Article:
Lawmakers urge Trump to stop deportations to Iraq after Michigan man’s death

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Forty-one lawmakers, led by Democratic Rep. Andy Levin of Michigan, note that the administration has repeatedly been asked to end the deportations but refused. | Carolyn Kaster/AP Photo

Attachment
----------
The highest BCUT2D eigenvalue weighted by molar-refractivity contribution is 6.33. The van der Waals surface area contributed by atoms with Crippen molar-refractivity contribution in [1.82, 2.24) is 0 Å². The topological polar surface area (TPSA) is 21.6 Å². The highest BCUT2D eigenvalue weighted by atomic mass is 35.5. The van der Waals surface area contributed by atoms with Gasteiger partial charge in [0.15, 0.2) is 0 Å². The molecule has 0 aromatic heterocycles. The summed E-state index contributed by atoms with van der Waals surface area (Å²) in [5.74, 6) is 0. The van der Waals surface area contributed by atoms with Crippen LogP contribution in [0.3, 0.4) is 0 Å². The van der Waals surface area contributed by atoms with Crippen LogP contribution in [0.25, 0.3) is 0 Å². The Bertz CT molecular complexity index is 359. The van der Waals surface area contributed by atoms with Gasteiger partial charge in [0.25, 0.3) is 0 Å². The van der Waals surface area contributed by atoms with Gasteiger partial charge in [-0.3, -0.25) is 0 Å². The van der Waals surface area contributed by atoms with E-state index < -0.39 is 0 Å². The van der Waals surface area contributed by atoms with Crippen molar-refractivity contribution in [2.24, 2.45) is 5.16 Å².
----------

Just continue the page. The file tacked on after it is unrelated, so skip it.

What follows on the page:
Dozens of House Democrats are urging President Donald Trump to stop detaining and deporting Iraqi nationals after the death of a Michigan man sent to the Middle Eastern country. In a letter dated Tuesday, the lawmakers say Trump is risking causing more “preventable deaths” if he continues the deportations. Many of the people targeted for removal are Iraqi Christians living in the United States who have not been to Iraq in many years. Christians face discrimination and persecution in the Muslim-majority country. The Trump administration’s failure to stop the deportations “calls into question its stated interest in protecting religious minorities, especially Christians, from persecution, and underscores the horrific consequences of your immigration policies,” the letter states. The 41 lawmakers, led by Democratic Rep. Andy Levin of Michigan, note that the administration has repeatedly been asked to end the deportations but refused. Although many of the people affected are fighting their deportation in court, some already have been removed. One, Jimmy Aldaoud, was deported in June to Iraq, where he died last week. The 41-year-old’s criminal record made him a target for deportation. But he spoke no Arabic, had lived in the U.S. since he was a toddler and was Christian. He suffered from mental illness and diabetes. He is believed to have died because he couldn’t get the insulin he needed in Iraq. Global Translations A new podcast series from POLITICO. Email By signing up you agree to receive email newsletters or alerts from POLITICO. You can unsubscribe at any time. The signatories of the letter said they felt “outrage and grief” over Aldaoud’s death. “To force a man living with chronic illnesses into an unknown country without adequate access to life-sustaining medicine is nothing short of a death sentence,” the letter states. Many of the Iraqi nationals targeted for deportation are members of the Chaldean Christian community who, for any number of reasons, never obtained U.S. citizenship. However, many of the citizens in their community voted for Trump because of his promises to protect Christians abroad and be tough on Islamist extremists. The potential deportees have in some cases faced the possibility of being removed from the U.S. But Iraq long resisted accepting the deportees, while previous presidents hesitated to send them because of the risks they would face. Trump’s hard-line approach to immigration led his administration to push the Iraqi government to accept the deportees, among them Aldaoud. “National attention is now focused on Jimmy’s heartbreaking story,” the lawmakers say in the letter. “It is incumbent upon us to act, in this moment of tragedy, to ensure that this never happens again.” The White House did not immediately respond to a request for comment.